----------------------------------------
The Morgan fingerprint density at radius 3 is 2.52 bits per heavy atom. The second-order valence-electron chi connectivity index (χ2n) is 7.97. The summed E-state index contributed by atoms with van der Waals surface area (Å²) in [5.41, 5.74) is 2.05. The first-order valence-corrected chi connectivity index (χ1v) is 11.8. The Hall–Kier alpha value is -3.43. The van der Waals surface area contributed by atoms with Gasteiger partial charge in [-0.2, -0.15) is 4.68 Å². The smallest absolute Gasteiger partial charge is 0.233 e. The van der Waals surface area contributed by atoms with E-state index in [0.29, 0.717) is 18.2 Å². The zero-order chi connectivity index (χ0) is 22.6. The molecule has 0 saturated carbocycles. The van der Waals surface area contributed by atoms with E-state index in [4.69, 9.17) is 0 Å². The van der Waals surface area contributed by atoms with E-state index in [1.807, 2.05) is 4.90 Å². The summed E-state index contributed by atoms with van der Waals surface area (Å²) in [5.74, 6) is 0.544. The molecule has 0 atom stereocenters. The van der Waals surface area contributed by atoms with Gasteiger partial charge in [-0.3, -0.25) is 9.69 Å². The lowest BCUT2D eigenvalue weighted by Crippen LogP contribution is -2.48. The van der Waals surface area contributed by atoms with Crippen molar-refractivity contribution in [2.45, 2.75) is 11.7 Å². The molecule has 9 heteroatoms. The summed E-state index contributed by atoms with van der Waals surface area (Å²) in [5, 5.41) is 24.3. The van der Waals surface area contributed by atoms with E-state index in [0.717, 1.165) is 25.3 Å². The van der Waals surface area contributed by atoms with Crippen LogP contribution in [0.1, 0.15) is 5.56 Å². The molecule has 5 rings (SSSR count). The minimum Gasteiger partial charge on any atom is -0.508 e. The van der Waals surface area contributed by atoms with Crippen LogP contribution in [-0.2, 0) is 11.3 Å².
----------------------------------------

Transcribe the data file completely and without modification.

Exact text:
The Morgan fingerprint density at radius 3 is 2.52 bits per heavy atom. The second-order valence-electron chi connectivity index (χ2n) is 7.97. The summed E-state index contributed by atoms with van der Waals surface area (Å²) in [5.41, 5.74) is 2.05. The first-order valence-corrected chi connectivity index (χ1v) is 11.8. The Hall–Kier alpha value is -3.43. The van der Waals surface area contributed by atoms with Gasteiger partial charge in [-0.2, -0.15) is 4.68 Å². The smallest absolute Gasteiger partial charge is 0.233 e. The van der Waals surface area contributed by atoms with E-state index in [0.29, 0.717) is 18.2 Å². The zero-order chi connectivity index (χ0) is 22.6. The molecule has 0 saturated carbocycles. The van der Waals surface area contributed by atoms with E-state index in [4.69, 9.17) is 0 Å². The van der Waals surface area contributed by atoms with E-state index in [1.807, 2.05) is 4.90 Å². The summed E-state index contributed by atoms with van der Waals surface area (Å²) in [5.74, 6) is 0.544. The molecule has 0 atom stereocenters. The van der Waals surface area contributed by atoms with Gasteiger partial charge in [-0.3, -0.25) is 9.69 Å². The lowest BCUT2D eigenvalue weighted by Crippen LogP contribution is -2.48. The van der Waals surface area contributed by atoms with Crippen molar-refractivity contribution in [2.45, 2.75) is 11.7 Å². The molecule has 9 heteroatoms. The summed E-state index contributed by atoms with van der Waals surface area (Å²) in [5, 5.41) is 24.3. The van der Waals surface area contributed by atoms with E-state index in [0.717, 1.165) is 25.3 Å². The van der Waals surface area contributed by atoms with Crippen LogP contribution in [0.1, 0.15) is 5.56 Å². The molecule has 5 rings (SSSR count). The minimum Gasteiger partial charge on any atom is -0.508 e. The van der Waals surface area contributed by atoms with Crippen LogP contribution in [-0.2, 0) is 11.3 Å².